Miss Pandora Boxworth arrived in Boston in November, 1763, having sailed from Glasgow on the Diligence, helmed by Captain Charles Robison.  It was a rough journey, but Dora (for that is what her friends called her) was an adventurous soul who looked forward to her life in America as the wife of a ship's captain!  Dora was engaged to a young man who had just been given his first ship to command - and she was very excited to meet him in Boston, where they were to be married that very day!  Unfortunately, his full name is lost to time, but we have the one letter that Dora must have held very dear to her heart on that April day, and perhaps the rest of the days of her life!  It was carefully preserved in a place of honor in a secret compartment in the box!

Here is the letter:  (if you can't read the letter easily, click on the picture to enlarge it). 

And yet - all evidence from the journal and other letters, indicate that Pandora Boxworth remained single all the days of her life!  What could have happened to James?  And why was Pandora reduced to purchasing the following advertisement in the Boston newspapers early in 1764?

(if you can't read the advertisement easily, click on the picture to enlarge it).
 I wonder how many students she had?  And what happened to James?

I guess we'll have to read on....

Sunday, May 2, 2010

May Day!

Can you believe that May is here? Where did April go? I know it came; in fact it brought with it every manner of weather imaginable here.  Julie and I have been busy with so many things, the on line show has come and gone and we are working on several special orders for some really fun events throughout the country.  If you've been wondering why we haven't been posting very much recently, this is why.

May Day was yesterday - and I thought I would share some May Day lore with you and also give you some sites you might enjoy to learn more about the meanings of flowers and May Day customs. As we look at historic needlework samplers we try to imagine what the stitcher was thinking, as she put each motif in place. Did she choose these motifs because they had special meaning to her, things she saw in her day-to-day life? Did she choose certain flowers and motifs to tell a story through the meanings associated with them? If it was from the Victorian times, a sampler may very well carry more meaning in its bouquets of stitched flowers then the lovely picture it creates for our eyes. Today I think we enjoy the romance and tradition from times past that is lost in our fast-paced world.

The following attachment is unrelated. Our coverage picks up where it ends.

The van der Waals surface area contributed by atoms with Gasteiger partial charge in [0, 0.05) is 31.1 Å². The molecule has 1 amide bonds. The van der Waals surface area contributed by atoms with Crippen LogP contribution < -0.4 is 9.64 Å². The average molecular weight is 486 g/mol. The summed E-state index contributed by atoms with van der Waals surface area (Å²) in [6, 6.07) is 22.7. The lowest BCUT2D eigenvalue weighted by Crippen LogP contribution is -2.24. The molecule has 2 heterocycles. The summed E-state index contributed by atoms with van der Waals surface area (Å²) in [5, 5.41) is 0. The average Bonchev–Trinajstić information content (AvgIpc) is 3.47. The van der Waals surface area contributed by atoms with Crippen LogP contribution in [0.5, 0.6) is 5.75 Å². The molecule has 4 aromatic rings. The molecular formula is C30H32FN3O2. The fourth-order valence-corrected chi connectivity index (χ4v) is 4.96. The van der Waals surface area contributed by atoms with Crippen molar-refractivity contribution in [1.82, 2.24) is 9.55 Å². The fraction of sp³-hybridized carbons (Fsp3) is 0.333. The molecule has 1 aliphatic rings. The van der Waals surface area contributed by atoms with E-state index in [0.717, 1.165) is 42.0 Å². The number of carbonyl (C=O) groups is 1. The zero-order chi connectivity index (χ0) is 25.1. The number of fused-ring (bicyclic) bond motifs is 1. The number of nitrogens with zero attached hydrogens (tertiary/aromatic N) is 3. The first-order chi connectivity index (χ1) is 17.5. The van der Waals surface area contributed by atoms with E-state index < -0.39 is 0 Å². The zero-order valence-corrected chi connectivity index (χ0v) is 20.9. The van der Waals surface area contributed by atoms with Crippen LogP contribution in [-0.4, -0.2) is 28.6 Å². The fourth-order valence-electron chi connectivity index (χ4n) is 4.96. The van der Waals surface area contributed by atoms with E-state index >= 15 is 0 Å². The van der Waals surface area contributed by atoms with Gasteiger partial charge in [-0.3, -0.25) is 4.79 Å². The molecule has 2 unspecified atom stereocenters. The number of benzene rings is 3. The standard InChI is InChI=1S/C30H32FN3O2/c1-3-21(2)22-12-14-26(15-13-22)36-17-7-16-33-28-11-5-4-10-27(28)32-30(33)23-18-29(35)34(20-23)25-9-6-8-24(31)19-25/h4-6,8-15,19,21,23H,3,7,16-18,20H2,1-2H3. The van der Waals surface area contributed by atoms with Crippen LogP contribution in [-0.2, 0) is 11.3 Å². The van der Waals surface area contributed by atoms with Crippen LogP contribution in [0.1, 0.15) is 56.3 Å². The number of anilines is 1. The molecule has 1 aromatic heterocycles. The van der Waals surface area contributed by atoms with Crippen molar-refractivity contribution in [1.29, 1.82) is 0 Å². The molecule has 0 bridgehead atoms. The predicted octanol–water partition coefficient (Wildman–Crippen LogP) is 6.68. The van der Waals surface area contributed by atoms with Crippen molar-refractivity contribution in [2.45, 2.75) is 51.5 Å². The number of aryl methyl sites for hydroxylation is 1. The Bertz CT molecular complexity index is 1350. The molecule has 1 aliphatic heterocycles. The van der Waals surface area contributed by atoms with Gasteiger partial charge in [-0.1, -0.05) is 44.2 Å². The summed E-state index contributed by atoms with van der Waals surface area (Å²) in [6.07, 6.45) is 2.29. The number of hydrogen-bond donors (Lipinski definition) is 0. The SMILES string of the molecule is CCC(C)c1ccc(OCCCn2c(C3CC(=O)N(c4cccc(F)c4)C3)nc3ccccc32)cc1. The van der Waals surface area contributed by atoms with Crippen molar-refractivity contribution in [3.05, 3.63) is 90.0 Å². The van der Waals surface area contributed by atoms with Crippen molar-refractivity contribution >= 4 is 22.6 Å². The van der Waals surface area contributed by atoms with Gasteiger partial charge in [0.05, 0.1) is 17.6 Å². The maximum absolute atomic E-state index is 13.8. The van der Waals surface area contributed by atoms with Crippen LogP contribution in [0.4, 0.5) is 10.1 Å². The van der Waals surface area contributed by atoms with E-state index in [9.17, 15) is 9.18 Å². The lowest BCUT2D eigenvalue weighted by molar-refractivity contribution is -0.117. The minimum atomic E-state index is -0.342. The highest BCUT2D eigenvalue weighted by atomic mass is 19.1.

The language of flowers reaches back many centuries into the Chinese dynasties, Selam, the Oriental Language of Flowers 
and into the secret language found in the Turkish harems.  
But it was Queen Victoria who truly brought the language of flowers to the forefront.  Now the actual meaning of each flower varies a bit by the source you choose to use, but it's still a bit of fun to think of what you might say to someone with a special bouquet. What would your favorite flora say about you?

My very favorite flower is the daffodil, and this year I had such a showing of them. So chivalry would be a part of my mix. 
Then I think of pansy with its little monkey face as my grandmother use to say: merriment.   
Hydrangea: thank you for understanding. 
Trillium: modest beauty. 
Snowball: thoughts of heaven.
Bleeding heart: a symbol of undying love. 
Primrose: I can't live without you.  
There are so many flowers I enjoy the list could go on and on.  As you look at some of the sites we have shared  below (and there are many more), you can put together your message in flowers for someone you care about or maybe send a message not so cheerful to someone who has hurt you as well!

May Day used to have many customs - some that have been lost through time and some changed to fit into our lives today. I do remember sneaking around early on May 1st, to hang the paper cones I had made filled with dandelions and a few flowers snatched from my grandmother's garden or my mother's flowerbeds on neighbors' doors, then ringing the doorbell and running to hide. You had to see the surprise, "oh my" as they saw this damp display hanging on their door knob. But I never knew I should be washing my face in the morning dew on May Day to restore beauty and help you find the man of your dreams....there are several beliefs to this custom.
Of course there are the Maypole celebrations 
 and May Day Queens, but also there are some beliefs that are not as happy:
"Those who bath in May, will soon be laid in Clay"
"Wash a blanket in May, wash a dear one away"
"Marry in May and you'll rue the day"

So what did your May Day bring? Did you sneak around your neighborhood hanging cones of flowers on their doors to bring a smile to their faces and let them know that summer is truly on its way?

Language of Flowers and May Day Customs Links found on the Internet that I enjoyed, but there are many, many more!
May Day Poem
Round the maypole - round and round
Men and maids and children bound
Show'ring as they halt between
Honours on their May Day Queen.

A May Day Basket for you to make!